I thought it appropriate to bring up the issue of Obama's views on religion, which I think most Americans are ignorant of. I was pointed to this speech from his web site. It is a long speech--maybe 40 minutes--so I only intended to listen to a little of it. I ended up listening to the whole thing. There is one big difference between his speech on religion and the things (mostly sound bytes) that I have heard from all other candidates. He is the only speaker who seems to be able to talk about religion and not make me feel uncomfortable. Like his African-Americanism, he doesn't flaunt his religious faith, but he doesn't run away from it.

I'm an atheist, and I know that there is a religious test for public office in the minds of most Americans. I see many candidates on the right and the left as exploiting religious faith for political gain. I hate it when religion comes up in political debates and we see candidates (mostly Democrats) squirming and trying to come up with coded language that won't displease anybody. It was refreshing to listen to Obama, because he seems to have genuine feelings about religion, but he also seems to get what America is about.

Wednesday, January 2, 2008

Mr. Darwin's Reluctant Bombshell

Most people do not understand precisely what it was that Darwin did when he published his famous The Origin of Species. He was working against the established scientific "theory" of the time, which was known as "Natural Theology". Natural Theology assumed that species had been specially created by God and were immutable. Although they could hover around a kind of idealized form, two different species were assumed not to have had a common ancestor.

Darwin did not come up with the idea of common descent, transmutation of the species, or inheritance. All of that had been "discovered" by others and was already in the public record as hypothetical challenges to "Natural Theology". He did not discover genetics, the mechanism by which animals inherit characteristics. He did not rely primarily on the fossil record, which was nowhere near as complete in the mid-19th century as it is now. Natural Theology had its critics and competitors, but it represented the standard theory of most scientists of that time. Darwin was only one of the challengers, and he laid low for most of his life, preferring to delay publication of what he knew would be a scientific bombshell. But what was his bombshell? His conclusions of transmutation of species and common descent were already out there.

The single greatest insight of Darwin's work was the mechanism of natural selection, which was not itself a totally new idea. Humans had known about artificial selection since almost the beginning of recorded history. The Bible even explained how it worked. People took advantage of natural variation within a species and heritability of traits to create desirable enhancements in animals and plants. It could have been possible to mount a religious theory of transmutation and common descent by taking "natural selection" as God's artificial breeding program. And this seems to be what most people today actually believe evolution is about today--God's special breeding program to evolve humans from the "lower animals".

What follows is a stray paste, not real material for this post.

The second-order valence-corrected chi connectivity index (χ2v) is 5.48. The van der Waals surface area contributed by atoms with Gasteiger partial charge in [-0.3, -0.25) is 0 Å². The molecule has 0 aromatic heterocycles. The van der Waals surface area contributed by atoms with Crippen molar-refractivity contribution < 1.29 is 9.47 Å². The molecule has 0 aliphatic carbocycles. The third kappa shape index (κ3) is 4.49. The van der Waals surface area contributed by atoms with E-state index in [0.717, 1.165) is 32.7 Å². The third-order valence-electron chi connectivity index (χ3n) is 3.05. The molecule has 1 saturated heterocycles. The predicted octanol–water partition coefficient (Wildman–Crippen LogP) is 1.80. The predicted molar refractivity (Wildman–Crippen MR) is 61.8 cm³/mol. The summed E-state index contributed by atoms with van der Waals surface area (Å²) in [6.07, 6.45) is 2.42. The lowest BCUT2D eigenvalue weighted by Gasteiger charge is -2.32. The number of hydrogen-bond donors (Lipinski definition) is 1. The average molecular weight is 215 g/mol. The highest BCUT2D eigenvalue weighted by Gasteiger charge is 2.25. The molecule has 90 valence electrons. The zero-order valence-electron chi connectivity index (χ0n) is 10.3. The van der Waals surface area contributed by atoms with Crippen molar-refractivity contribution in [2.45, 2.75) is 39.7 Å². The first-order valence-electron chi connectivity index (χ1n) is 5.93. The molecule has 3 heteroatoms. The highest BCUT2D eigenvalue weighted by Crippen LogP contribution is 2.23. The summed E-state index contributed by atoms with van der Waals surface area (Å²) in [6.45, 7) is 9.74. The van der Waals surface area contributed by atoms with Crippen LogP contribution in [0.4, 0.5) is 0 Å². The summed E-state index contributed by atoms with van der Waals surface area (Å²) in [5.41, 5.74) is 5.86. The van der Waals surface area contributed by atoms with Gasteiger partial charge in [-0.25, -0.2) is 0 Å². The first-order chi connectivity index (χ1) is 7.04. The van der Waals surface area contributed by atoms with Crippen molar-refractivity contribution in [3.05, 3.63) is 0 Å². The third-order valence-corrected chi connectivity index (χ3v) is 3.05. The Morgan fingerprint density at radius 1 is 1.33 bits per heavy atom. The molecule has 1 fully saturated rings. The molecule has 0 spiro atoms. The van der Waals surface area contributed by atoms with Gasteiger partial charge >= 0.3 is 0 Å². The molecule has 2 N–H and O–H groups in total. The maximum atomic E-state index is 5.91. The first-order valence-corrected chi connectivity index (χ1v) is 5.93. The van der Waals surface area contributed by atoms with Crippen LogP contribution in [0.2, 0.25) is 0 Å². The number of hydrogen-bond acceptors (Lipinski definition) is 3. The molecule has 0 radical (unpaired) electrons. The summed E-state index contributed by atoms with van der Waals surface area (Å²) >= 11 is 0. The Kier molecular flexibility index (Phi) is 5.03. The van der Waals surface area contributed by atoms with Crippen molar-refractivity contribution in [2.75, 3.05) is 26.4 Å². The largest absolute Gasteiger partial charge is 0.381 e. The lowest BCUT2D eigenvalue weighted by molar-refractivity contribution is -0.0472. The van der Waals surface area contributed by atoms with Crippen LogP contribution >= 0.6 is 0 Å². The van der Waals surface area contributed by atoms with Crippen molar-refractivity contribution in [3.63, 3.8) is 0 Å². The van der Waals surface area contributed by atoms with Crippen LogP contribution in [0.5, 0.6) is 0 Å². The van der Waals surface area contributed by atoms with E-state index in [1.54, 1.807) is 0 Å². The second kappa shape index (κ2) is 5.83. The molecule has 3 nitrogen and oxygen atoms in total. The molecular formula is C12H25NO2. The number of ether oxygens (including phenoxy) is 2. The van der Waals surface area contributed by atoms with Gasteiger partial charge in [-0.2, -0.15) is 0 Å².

Darwin's bombshell was his argument that evolution was unguided by intelligent design. His mode of discovery was not just to examine the fossil record, which most people nowadays see as definitive proof of evolution. Rather, Darwin looked at biogeological diversity. He looked at living species that were closely related, and he noticed coincidental patterns in the diversity. Like species tended to cluster together geographically and temporally. Their differences tended to take advantage of the differences in climate and other external factors. The idea of common descent explained this skewed pattern of diversity, and natural selection explained why the differences took the shape that they did.

It was Thomas Malthus who really inspired Darwin. Malthus had pointed out that all species tended to produce more members of a species than could possibly survive in an environmental niche, and population pressure acted like a "wedge" to drive out competing species. Darwin put Malthus's insight together with natural biogeological diversity, and he had his "eureka" epiphany. And he sat on the idea for many years before publishing. He made his real reputation studying natural diversity in barnacles, of all things. For 9 years, Darwin did nothing but study barnacles. He made is initial reputation as the Barnacle Bill of biology. And it was the intraspecies variation that fueled his insight and his interest, because he knew that this was behind the Malthusian mechanism.

Evolution theory exploded into controversy, but it was not universally accepted overnight. Scientists, especially devoutly religious scientists, fought it bitterly for decades afterwards. The opposition still rears up in the so-called "scientific theory" of Intelligent Design. But the clinchers for evolution theory came after Darwin introduced natural selection. The fossil record continued to confirm the expectations that Darwin set scientists up with, and the completely independent discovery of genetics clinched the deal beyond all reasonable doubt. When DNA was discovered, evolution theory was no longer strictly in need of corroboration, but the corroboration has never stopped in well over a century of denial and opposition by very passionate, intelligent deniers. It is a tribute to Darwin's intellect that so many people still find it so difficult to accept the truth of his discovery. Natural selection has no goal and no direction. It just acts as a filter to pass through traits that allow the descendants of living organisms to adjust to environmental change.

Source: David Quammen. The Reluctant Mr. Darwin.